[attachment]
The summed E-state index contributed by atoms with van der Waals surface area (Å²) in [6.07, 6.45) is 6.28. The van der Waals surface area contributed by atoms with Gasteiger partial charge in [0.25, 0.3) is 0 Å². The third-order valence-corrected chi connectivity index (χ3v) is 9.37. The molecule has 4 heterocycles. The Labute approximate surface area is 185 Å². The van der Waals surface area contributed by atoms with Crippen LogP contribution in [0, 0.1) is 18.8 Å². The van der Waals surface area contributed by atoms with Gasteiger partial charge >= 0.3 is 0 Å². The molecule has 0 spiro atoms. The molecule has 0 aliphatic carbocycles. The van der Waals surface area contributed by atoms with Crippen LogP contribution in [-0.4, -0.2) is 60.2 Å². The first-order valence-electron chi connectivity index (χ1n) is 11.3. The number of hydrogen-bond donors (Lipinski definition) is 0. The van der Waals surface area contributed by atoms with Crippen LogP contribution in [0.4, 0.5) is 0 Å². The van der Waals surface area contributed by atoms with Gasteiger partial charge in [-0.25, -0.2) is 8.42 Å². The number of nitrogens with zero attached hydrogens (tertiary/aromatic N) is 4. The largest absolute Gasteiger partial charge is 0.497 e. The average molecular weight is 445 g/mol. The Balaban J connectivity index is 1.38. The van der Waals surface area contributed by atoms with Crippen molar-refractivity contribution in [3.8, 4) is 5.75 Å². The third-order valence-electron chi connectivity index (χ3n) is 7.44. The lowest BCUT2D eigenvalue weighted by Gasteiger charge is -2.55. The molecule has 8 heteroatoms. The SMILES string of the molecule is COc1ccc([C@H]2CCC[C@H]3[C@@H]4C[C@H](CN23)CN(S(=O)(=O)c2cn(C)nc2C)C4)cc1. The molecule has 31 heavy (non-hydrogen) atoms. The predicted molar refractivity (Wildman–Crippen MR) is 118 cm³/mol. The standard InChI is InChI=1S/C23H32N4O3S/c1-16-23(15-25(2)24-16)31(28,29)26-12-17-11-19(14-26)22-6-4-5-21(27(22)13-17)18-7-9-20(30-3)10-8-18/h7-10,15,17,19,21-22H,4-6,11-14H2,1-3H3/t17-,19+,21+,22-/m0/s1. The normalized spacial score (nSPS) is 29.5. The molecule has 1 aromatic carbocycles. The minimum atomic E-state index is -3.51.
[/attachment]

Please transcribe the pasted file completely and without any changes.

The summed E-state index contributed by atoms with van der Waals surface area (Å²) in [6.07, 6.45) is 6.28. The van der Waals surface area contributed by atoms with Gasteiger partial charge in [0.25, 0.3) is 0 Å². The third-order valence-corrected chi connectivity index (χ3v) is 9.37. The molecule has 4 heterocycles. The Labute approximate surface area is 185 Å². The van der Waals surface area contributed by atoms with Crippen LogP contribution in [0, 0.1) is 18.8 Å². The van der Waals surface area contributed by atoms with Gasteiger partial charge >= 0.3 is 0 Å². The molecule has 0 spiro atoms. The molecule has 0 aliphatic carbocycles. The van der Waals surface area contributed by atoms with Crippen LogP contribution in [-0.4, -0.2) is 60.2 Å². The first-order valence-electron chi connectivity index (χ1n) is 11.3. The number of hydrogen-bond donors (Lipinski definition) is 0. The van der Waals surface area contributed by atoms with Crippen LogP contribution in [0.4, 0.5) is 0 Å². The van der Waals surface area contributed by atoms with Gasteiger partial charge in [-0.25, -0.2) is 8.42 Å². The number of nitrogens with zero attached hydrogens (tertiary/aromatic N) is 4. The largest absolute Gasteiger partial charge is 0.497 e. The average molecular weight is 445 g/mol. The Balaban J connectivity index is 1.38. The van der Waals surface area contributed by atoms with Crippen molar-refractivity contribution in [3.8, 4) is 5.75 Å². The third-order valence-electron chi connectivity index (χ3n) is 7.44. The lowest BCUT2D eigenvalue weighted by Gasteiger charge is -2.55. The molecule has 8 heteroatoms. The SMILES string of the molecule is COc1ccc([C@H]2CCC[C@H]3[C@@H]4C[C@H](CN23)CN(S(=O)(=O)c2cn(C)nc2C)C4)cc1. The molecule has 31 heavy (non-hydrogen) atoms. The predicted molar refractivity (Wildman–Crippen MR) is 118 cm³/mol. The standard InChI is InChI=1S/C23H32N4O3S/c1-16-23(15-25(2)24-16)31(28,29)26-12-17-11-19(14-26)22-6-4-5-21(27(22)13-17)18-7-9-20(30-3)10-8-18/h7-10,15,17,19,21-22H,4-6,11-14H2,1-3H3/t17-,19+,21+,22-/m0/s1. The normalized spacial score (nSPS) is 29.5. The molecule has 1 aromatic carbocycles. The minimum atomic E-state index is -3.51.